When I was much younger, Sting and The Police had a huge impact on myself and my friends in school. We would scour through his lyrics and be so blown away by their depth and meaning. Sting has always been a part of my life, and his songs have oddly played a part with major experiences in my life. Having him return to give his more mature voice to these songs should be interesting.
It reminds me of how Joni Mitchell turned “Both Sides Now” into something so much more heartfelt and melancholy when she redid it compared to her much younger self. Now when you listen to it, I dare you to not tear up. Hearing Sting’s new take on his classics actually has me excited.
Winning another Grammy or coming out with a new album wasn’t enough for the icon as Sting will be heading to Las Vegas to launch a residency next year. It used to mean being put out to pasture for many aging artists who weren’t bringing in the sales they used to, but nowadays it serves as a reminder to many how much they still love their icons.
Sixteen performances of “Sting: My Songs” will take place at The Colosseum at Caesars Palace, beginning May 22, 2020. Even more shows are being planned for June, August, and September.
“Visually, sound-wise, dancing — it’s going to be a Vegas show. I’m really committed to that,” Sting said in a phone interview with Movie TV Tech Geeks. “I am a little frightened and a little excited at the same time.”
Tickets for the general public, starting at $59, go on sale May 3.
Sting said he’s been offered a residency in Vegas in the past, but he felt it wasn’t the right time: “I always thought, ‘I’m not quite ready for that. I’m still a touring animal.’ (Now) I’m ready.”
Residencies in Vegas once were meant for acts heading into retirement or in the final stretch of their careers, but that’s changed with contemporary artists going to the city to perform, from Jennifer Lopez to Lady Gaga.
Sting said he likes the idea of performing at a single venue every night, compared to traveling city-to-city on a normal tour.
“Being in one place is actually a different, spiritual vibe,” the English performer said. “Welcoming people into your house — that’s basically what it’s going to be. I’ll be telling the story of my life through songs. I’ve had a long, interesting life and I can’t wait.”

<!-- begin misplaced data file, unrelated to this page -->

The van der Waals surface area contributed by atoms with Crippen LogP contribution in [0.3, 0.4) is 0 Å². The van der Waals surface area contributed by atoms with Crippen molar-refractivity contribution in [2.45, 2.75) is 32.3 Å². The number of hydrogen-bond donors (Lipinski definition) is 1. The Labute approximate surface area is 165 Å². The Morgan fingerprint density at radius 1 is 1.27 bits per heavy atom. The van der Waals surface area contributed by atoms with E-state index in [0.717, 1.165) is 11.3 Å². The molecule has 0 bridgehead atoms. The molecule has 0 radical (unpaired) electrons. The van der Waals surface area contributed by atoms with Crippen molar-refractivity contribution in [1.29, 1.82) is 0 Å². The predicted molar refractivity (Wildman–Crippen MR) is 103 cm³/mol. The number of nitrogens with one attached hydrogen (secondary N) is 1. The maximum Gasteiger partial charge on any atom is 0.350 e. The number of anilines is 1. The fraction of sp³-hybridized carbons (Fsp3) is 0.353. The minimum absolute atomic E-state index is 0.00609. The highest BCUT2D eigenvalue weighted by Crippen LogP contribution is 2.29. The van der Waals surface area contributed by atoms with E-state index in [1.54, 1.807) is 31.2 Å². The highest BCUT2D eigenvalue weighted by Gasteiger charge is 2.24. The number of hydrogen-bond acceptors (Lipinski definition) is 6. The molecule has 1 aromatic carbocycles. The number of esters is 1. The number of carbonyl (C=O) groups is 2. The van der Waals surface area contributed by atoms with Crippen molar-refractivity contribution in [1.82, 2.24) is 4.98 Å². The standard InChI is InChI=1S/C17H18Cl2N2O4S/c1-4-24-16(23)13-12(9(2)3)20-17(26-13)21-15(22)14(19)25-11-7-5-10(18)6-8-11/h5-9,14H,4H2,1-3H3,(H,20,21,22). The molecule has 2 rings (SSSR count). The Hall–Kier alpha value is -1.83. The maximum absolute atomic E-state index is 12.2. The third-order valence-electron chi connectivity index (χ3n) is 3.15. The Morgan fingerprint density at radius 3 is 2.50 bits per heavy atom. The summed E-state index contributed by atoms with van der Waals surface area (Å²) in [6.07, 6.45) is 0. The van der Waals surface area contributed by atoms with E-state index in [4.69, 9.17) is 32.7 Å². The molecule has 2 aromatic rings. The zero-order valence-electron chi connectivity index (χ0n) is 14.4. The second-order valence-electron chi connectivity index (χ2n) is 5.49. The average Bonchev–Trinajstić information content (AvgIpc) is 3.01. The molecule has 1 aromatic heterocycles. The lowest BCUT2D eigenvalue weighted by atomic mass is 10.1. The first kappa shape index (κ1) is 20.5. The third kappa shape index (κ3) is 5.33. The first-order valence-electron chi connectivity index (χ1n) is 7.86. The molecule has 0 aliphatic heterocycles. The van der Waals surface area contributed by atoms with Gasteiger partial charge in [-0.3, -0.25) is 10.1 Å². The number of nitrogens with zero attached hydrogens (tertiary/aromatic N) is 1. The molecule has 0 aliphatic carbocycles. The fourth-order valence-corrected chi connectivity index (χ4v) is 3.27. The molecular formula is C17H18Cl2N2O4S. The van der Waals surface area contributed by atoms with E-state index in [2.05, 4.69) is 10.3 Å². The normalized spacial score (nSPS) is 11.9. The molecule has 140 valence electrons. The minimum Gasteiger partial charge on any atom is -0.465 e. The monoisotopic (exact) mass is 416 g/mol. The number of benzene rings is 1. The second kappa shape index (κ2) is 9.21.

Before he heads to Vegas, Sting has a string of projects in the works: He will tour the United Kingdom with Shaggy (they won the Best Reggae Album Grammy this year for their collaborative album “44/876”); he has a number of solo shows in the United States and around the world; and he will release a new album, “My Songs,” on May 24.
The album finds Sting re-shaping and re-imagining some of his biggest hits, from “Every Breath You Take” to “If You Love Somebody Set Them Free.” You can pre-order this now on MP3, CD or how it will sound amazing, vinyl.
“We weren’t treating the original recordings as holy relics or museum pieces … we were just having fun with the songs,” said the 67-year-old, adding that his voice is now “different to what it was 30, 40 years ago. It has more texture, a richness to it.”
His song, “Shape of My Heart,” will also appear on the new album. The tune has been sampled by a number of artists throughout the years, from rapper Nas to Grammy-winning R&B singer Monica to English singer Craig David, who collaborated with Sting when he re-worked the song in 2002.
The most famous version is Juice WRLD’s “Lucid Dreams,” one of the biggest hits of the last year.
“I’m always intrigued by that. I’m always pleased by what I hear because they hear something in that lovely, descending bass line that makes for reflection. That pleases me. And there have been some fabulous versions,” Sting said of artists sampling “Shape of My Heart.”
“I was very impressed by what he put on top of (my version),” he said of “Lucid Dreams” specifically. “It’s a really good song.”
He said the new album made use of both old and new recordings, with arrangements based on how the music had evolved during live performances over the years.
“My voice has more interesting overtones than it did when I was 25,” he noted. “It’s a less pure sound, but I think it has this richness to it. The songs change every night when I sing them, and I’m always hearing something I haven’t actually discovered there. It’s discovery within that repetition too.”
This isn’t Sting’s first attempt at re-recording his music. In 1986, the Police remade two songs from their 1980 albumZenyatta Mondatta, “Don’t Stand So Close to Me” and “De Do Do Do, De Da Da Da.” “Don’t Stand So Close to Me ’86” came out on that year’s Every Breath You Take: The Singles compilation; “De Do Do Do, De Da Da Da ’86” was later released on the SACD version of the album.
However, Sting didn’t expect to continue down the path of retrospective work. “”I’d like to make something totally new,” he said of his next studio project. “I don’t know what that is, what it sounds like or what it looks like. I just have to trust that the muse will appear. … You always think that the last song you wrote is the last song you’ll ever write — which is probably a good way to think.”
Sting, ‘My Songs’ Track
“Brand New Day”
“If You Love Somebody Set Them Free”
“Every Breath You Take”
“Can’t Stand Losing You”
“Fields of Gold”
“Shape of My Heart”
“Message in a Bottle”
“Walking on the Moon”
“Englishman in New York”
“If I Ever Lose My Faith in You”
Edition Bonus Tracks
“Synchronicity II” (Live)
“Next To You” (Live)
“Spirits In The Material World” (Live)
“I Can’t Stop Thinking About You” (Live) (Japan Exclusive)
“Desert Rose” (Extended Version) (France Exclusive)